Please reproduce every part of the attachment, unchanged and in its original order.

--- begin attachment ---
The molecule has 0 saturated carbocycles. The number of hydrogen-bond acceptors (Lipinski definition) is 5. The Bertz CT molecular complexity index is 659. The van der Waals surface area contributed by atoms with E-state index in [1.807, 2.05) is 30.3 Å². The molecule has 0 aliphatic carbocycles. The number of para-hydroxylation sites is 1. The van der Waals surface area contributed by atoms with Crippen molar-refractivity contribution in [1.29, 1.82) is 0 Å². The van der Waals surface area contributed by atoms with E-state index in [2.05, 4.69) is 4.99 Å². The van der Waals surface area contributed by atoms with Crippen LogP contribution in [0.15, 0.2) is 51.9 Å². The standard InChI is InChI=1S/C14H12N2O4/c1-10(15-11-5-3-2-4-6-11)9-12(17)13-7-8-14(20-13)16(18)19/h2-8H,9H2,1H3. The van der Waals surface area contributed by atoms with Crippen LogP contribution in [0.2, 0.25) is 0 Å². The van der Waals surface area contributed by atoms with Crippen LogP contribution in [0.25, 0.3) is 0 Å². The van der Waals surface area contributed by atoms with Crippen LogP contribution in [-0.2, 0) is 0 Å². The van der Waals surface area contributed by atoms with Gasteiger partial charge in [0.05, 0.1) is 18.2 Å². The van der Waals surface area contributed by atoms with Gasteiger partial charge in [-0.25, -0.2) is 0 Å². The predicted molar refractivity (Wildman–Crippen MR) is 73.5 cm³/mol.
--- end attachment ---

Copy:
The molecule has 0 saturated carbocycles. The number of hydrogen-bond acceptors (Lipinski definition) is 5. The Bertz CT molecular complexity index is 659. The van der Waals surface area contributed by atoms with E-state index in [1.807, 2.05) is 30.3 Å². The molecule has 0 aliphatic carbocycles. The number of para-hydroxylation sites is 1. The van der Waals surface area contributed by atoms with Crippen molar-refractivity contribution in [1.29, 1.82) is 0 Å². The van der Waals surface area contributed by atoms with E-state index in [2.05, 4.69) is 4.99 Å². The van der Waals surface area contributed by atoms with Crippen LogP contribution in [0.15, 0.2) is 51.9 Å². The standard InChI is InChI=1S/C14H12N2O4/c1-10(15-11-5-3-2-4-6-11)9-12(17)13-7-8-14(20-13)16(18)19/h2-8H,9H2,1H3. The van der Waals surface area contributed by atoms with Crippen LogP contribution in [0.2, 0.25) is 0 Å². The van der Waals surface area contributed by atoms with Crippen LogP contribution in [0.25, 0.3) is 0 Å². The van der Waals surface area contributed by atoms with Crippen LogP contribution in [-0.2, 0) is 0 Å². The van der Waals surface area contributed by atoms with Gasteiger partial charge in [0.05, 0.1) is 18.2 Å². The van der Waals surface area contributed by atoms with Gasteiger partial charge in [-0.25, -0.2) is 0 Å². The predicted molar refractivity (Wildman–Crippen MR) is 73.5 cm³/mol.